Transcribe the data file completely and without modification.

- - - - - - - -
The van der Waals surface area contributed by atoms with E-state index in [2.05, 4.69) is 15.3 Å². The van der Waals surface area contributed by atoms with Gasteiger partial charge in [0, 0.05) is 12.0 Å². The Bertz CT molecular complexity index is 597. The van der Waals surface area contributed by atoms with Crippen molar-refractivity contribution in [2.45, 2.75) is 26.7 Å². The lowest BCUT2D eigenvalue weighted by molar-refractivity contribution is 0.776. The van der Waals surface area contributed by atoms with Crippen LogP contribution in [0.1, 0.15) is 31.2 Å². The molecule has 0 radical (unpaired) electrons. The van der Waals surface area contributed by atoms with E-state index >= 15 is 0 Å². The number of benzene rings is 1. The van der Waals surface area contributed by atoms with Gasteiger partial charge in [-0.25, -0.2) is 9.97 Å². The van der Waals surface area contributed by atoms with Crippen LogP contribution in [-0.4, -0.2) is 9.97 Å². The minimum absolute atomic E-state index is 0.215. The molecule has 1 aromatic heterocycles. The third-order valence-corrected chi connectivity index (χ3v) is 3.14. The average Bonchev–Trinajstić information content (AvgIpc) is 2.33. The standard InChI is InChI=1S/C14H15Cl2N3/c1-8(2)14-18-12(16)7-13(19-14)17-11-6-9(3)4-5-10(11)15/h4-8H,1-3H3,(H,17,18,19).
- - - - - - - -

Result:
The van der Waals surface area contributed by atoms with E-state index in [2.05, 4.69) is 15.3 Å². The van der Waals surface area contributed by atoms with Gasteiger partial charge in [0, 0.05) is 12.0 Å². The Bertz CT molecular complexity index is 597. The van der Waals surface area contributed by atoms with Crippen molar-refractivity contribution in [2.45, 2.75) is 26.7 Å². The lowest BCUT2D eigenvalue weighted by molar-refractivity contribution is 0.776. The van der Waals surface area contributed by atoms with Crippen LogP contribution in [0.1, 0.15) is 31.2 Å². The molecule has 0 radical (unpaired) electrons. The van der Waals surface area contributed by atoms with E-state index >= 15 is 0 Å². The number of benzene rings is 1. The van der Waals surface area contributed by atoms with Gasteiger partial charge in [-0.25, -0.2) is 9.97 Å². The van der Waals surface area contributed by atoms with Crippen LogP contribution in [-0.4, -0.2) is 9.97 Å². The minimum absolute atomic E-state index is 0.215. The molecule has 1 aromatic heterocycles. The third-order valence-corrected chi connectivity index (χ3v) is 3.14. The average Bonchev–Trinajstić information content (AvgIpc) is 2.33. The standard InChI is InChI=1S/C14H15Cl2N3/c1-8(2)14-18-12(16)7-13(19-14)17-11-6-9(3)4-5-10(11)15/h4-8H,1-3H3,(H,17,18,19).